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Azure waters and limestone cliffs: Afghans go back to Band-e Amir

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People sit on paddle boats for a ride at the Band e-Amir lake in Afghanistan’s Bamiyan province on October 4. AFP

Azure waters and limestone cliffs: Afghans go back to Band-e Amir

The stunning azure waters of the Band-e Amir lakes are once again attracting Afghan tourists, who brave bumpy roads to experience the so-called Grand Canyon of Afghanistan.

The six lakes at the heart of the Hindu Kush mountain range were – according to legend – a miracle creation of Ali, the son-in-law and cousin of the Prophet of Islam, Mohammed.

Their striking colour is down to the rich mineral content of the waters, thanks to the surrounding limestone cliffs.

After the Taliban seized power, the site in Bamiyan province was deserted, but seven weeks later tourists have begun to return.

They rent paddle boats in the shape of swans imported from Iran, paying the equivalent of eight dollars an hour.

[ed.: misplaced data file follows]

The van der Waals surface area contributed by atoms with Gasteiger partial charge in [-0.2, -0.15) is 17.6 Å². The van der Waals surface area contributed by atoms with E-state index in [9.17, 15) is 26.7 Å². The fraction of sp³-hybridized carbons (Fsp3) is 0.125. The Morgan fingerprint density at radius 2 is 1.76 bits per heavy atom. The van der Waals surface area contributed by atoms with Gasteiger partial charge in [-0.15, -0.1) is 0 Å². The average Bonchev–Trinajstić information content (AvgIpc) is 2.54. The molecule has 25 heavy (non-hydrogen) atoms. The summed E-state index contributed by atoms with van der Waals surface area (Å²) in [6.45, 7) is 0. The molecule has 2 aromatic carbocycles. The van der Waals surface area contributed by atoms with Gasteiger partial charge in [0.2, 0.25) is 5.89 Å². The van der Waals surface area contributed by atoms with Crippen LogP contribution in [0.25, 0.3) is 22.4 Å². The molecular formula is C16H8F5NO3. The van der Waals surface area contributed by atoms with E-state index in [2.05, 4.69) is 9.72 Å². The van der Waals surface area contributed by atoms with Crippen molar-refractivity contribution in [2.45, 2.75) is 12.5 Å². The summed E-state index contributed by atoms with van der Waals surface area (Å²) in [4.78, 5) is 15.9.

Taliban guards brandishing rocket launchers have also taken trips out on the water.

“We have come from Kabul for the first time,” said 23-year-old teacher Asal Walizada.

“The route was safe and we had no problem. It’s beautiful here,” she added.

Visiting with friends, 17-year-old Hadi cried out with joy as he plunged into the brisk waters in bathing shorts reaching below his knees.

“I’ve lived here for four years and each day when the water is warm enough I swim in the lake,” he said.

Bamiyan was long one of the safest regions in Afghanistan and for the souvenir and craft merchants who line the route to the main lake, the return of local tourists is uplifting.

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